North Africa and the Middle East are aflame. Mass demonstrations drove Ben Ali out of Tunisia and Mubarak from the presidency of Egypt. Protest continues in Syria despite increasingly bloody repression. Every day brings new accounts of demonstrations and protests; each day the upsurge spreads to another country: Iraq, Aden, Yemen, Bahrain, Morocco, Oman, etc.
No struggle has only victories. In Bahrain, the Gulf Cooperation Council of reactionary oil governments of the Persian Gulf sent in troops in order to suppress the demonstrations. In Libya, Qaddafi's dictatorship has fought back with heavy weapons and foreign mercenaries, and inflicted bloody setbacks on the movement. And the US and European imperialist powers are carrying out an air campaign against Qaddafi's air force, tanks and artillery, and they will use this intervention in an attempt to become the arbiters of the outcome in Libya. This military situation is a major obstacle to the Libyan movement. But the old Middle East is dying. It will never be the same.
The most notable feature is that the people are rising in anger against tyranny. The people are demanding real elections. They are against the emergency laws that last for decades on end, the banning of unions and strikes, the imprisonment of activists, and the repression by police, military, and security forces. And they are also against the corruption of the regimes, in which oil money and other revenues went to benefit a handful of cronies of the ruling regime.
But it's not just a movement against political tyranny and corruption. It's a movement against poverty, unemployment, low wages, and economic hopelessness. In some countries, unemployment rates have reached 30% or so. Millions of youth have graduated from school only to find no jobs available. And food prices have jumped, recently reaching another record level, thus compounding the misery.
This misery has been intensified by free-market reforms. Country after country, from Egypt and Iraq to Libya and Tunisia, have refashioned their economies according to the World Bank, the IMF and the free-market economists. This has resulted in vast inequality, the lowering of wages, and the destruction of government services.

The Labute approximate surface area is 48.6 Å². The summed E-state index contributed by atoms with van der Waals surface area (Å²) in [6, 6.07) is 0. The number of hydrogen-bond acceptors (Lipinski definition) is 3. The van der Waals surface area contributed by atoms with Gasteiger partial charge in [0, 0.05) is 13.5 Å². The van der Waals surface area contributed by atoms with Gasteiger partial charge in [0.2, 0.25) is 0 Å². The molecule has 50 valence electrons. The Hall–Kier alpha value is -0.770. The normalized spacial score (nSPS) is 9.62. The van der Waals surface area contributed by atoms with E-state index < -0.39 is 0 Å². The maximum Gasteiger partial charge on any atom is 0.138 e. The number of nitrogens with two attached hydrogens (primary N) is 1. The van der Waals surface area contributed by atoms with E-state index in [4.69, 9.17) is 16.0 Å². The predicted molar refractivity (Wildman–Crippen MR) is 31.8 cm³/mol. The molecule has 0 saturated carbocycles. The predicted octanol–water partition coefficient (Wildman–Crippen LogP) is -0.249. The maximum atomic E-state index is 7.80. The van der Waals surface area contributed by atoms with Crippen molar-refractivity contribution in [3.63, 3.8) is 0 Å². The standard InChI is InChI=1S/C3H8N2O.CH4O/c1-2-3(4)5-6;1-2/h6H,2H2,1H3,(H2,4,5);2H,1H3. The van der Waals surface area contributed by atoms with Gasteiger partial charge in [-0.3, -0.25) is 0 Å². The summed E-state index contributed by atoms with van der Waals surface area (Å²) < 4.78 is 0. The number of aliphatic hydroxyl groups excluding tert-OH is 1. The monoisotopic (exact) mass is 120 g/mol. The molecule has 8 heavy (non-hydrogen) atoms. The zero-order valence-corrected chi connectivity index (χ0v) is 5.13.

Here in the US, the TV and newspapers present the problem as bad governments whose misrule have blocked the benefits of pro-business reforms. The truth is the opposite. It's these bad governments who were the motor of pro-business reforms, and it is these free-market reforms which have devastated the people. Some of the regimes which are now tottering were poster children for neo-liberal reforms. The last IMF report on Tunisia in 2010 strongly praised Ben Ali's regime for its economic policies.(1) And just days before the uprising in Libya, the IMF lauded Qaddafi's regime for "enhancing the role of the private sector".(2)
Last year saw mass demonstrations against austerity and free-market reforms in various countries in Europe. This year we are seeing the Middle Eastern upsurge. At base, it too is an expression of growing anger at the poverty caused by pro-business market reforms.
Obama, and Bush before him, posed as champions of freedom. But the US government backed most of these regimes now under attack. Egypt, for example, received more US foreign aid (mostly military aid) than any other country except Israel. The US government knew that Mubarak in Egypt and Ben Ali in Tunisia were tyrants. But it backed them anyway. Indeed, it backed them because they were tyrants: this was an example of US imperialism in action.
This is no secret. If one listens to the TV commentators, the talking heads worry about how the insurgent peoples will vote. They often suggest that, for this or that country, it might be better to have a regime that follows US policy prescriptions than one which is elected.